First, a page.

Kohl’s To Close 18 Underperforming Stores; Will Test Smaller Format Shops

With Kohl’s stock value still around 40% off of where it was not even a year ago, the retailer has announced plans to shed a few locations from its roster while simultaneously adding a handful of smaller-format stores.

In announcing its quarterly earnings this morning, Kohl’s revealed its intention to shutter “18 underperforming stores” at some point in 2016. The retailer, whose discounts have been accused of being literally unbelievable, won’t yet say which stores are on the chopping block, but plans to announce that information “by the end of March.”

According to Kohl’s, the 18 closures only represent about 1% of sales for the Wisconsin-based retailer.

“While the decision to close stores is a difficult one, we evaluated all of the elements that contribute to making a store successful, and we were thoughtful and strategic in our approach. We are committed to leveraging our resources on our more productive assets,” CEO Kevin Mansell said in a statement. “Importantly, we also wanted to provide the best options for our associates and are proud that every affected store associate will be offered a position at a nearby Kohl’s location, or if they prefer, a competitive severance package.”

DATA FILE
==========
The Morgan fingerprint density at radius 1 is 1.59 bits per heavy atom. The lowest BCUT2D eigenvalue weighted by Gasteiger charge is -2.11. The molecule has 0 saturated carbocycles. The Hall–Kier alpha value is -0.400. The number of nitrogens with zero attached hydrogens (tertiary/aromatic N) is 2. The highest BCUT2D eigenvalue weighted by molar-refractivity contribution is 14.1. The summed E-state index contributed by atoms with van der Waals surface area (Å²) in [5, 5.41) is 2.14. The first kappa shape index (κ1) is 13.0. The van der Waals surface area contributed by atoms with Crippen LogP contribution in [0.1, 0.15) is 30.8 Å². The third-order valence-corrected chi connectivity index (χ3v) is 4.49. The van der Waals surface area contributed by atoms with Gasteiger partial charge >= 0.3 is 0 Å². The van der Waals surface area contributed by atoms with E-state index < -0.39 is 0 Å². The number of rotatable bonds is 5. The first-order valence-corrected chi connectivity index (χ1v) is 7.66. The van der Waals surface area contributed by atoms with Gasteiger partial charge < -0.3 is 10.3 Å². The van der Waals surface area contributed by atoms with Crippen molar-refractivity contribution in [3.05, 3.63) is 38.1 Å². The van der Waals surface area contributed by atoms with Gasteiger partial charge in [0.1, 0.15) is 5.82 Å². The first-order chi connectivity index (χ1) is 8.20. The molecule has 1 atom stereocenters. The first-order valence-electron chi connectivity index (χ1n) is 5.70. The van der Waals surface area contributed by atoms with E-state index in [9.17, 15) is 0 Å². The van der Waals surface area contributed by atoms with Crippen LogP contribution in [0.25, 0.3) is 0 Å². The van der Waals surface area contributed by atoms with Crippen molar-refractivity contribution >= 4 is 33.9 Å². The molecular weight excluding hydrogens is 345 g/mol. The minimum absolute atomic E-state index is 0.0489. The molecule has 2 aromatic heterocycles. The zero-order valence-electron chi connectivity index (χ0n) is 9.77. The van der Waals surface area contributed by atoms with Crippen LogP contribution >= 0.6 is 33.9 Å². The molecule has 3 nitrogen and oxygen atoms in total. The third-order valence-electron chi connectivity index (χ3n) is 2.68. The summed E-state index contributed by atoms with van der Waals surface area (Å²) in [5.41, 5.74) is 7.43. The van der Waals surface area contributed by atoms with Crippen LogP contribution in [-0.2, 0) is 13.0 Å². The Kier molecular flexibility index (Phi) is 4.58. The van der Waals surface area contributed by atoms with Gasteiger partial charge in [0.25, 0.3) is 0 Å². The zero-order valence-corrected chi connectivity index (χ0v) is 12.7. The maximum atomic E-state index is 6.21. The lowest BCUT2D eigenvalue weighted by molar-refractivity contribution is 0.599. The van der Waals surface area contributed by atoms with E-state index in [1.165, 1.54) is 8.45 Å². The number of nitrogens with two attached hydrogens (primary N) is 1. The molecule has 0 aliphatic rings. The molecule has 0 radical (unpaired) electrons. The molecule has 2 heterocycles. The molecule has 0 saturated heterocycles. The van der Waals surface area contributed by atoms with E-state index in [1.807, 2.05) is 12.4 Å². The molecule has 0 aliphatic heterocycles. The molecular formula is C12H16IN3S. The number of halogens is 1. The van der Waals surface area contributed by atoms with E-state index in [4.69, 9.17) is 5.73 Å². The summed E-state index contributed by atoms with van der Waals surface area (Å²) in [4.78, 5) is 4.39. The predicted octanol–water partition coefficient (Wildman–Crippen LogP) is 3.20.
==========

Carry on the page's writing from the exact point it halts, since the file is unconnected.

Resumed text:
In addition to the store closings, Kohl’s also announced an upcoming test of smaller-format stores, with seven of these cozier locations set to open around the country in the coming year.

Last year, Kohl’s dabbled its toes into the outlet business with a single store, dubbed Off/Aisle by Kohl’s, in New Jersey. Today, the company said it plans to open two more Off/Aisle stores in Wisconsin.

“We see exciting growth potential in the new stores and new formats that we are opening this year,” said Mansell.

While Kohl’s sales have improved slightly in recent quarters, the company’s low stock price could still makes it a prime takeover target for a bigger retailer. Earlier this year, it was reported that the company was considering the idea of going private to avoid ending up as part of some other company’s portfolio.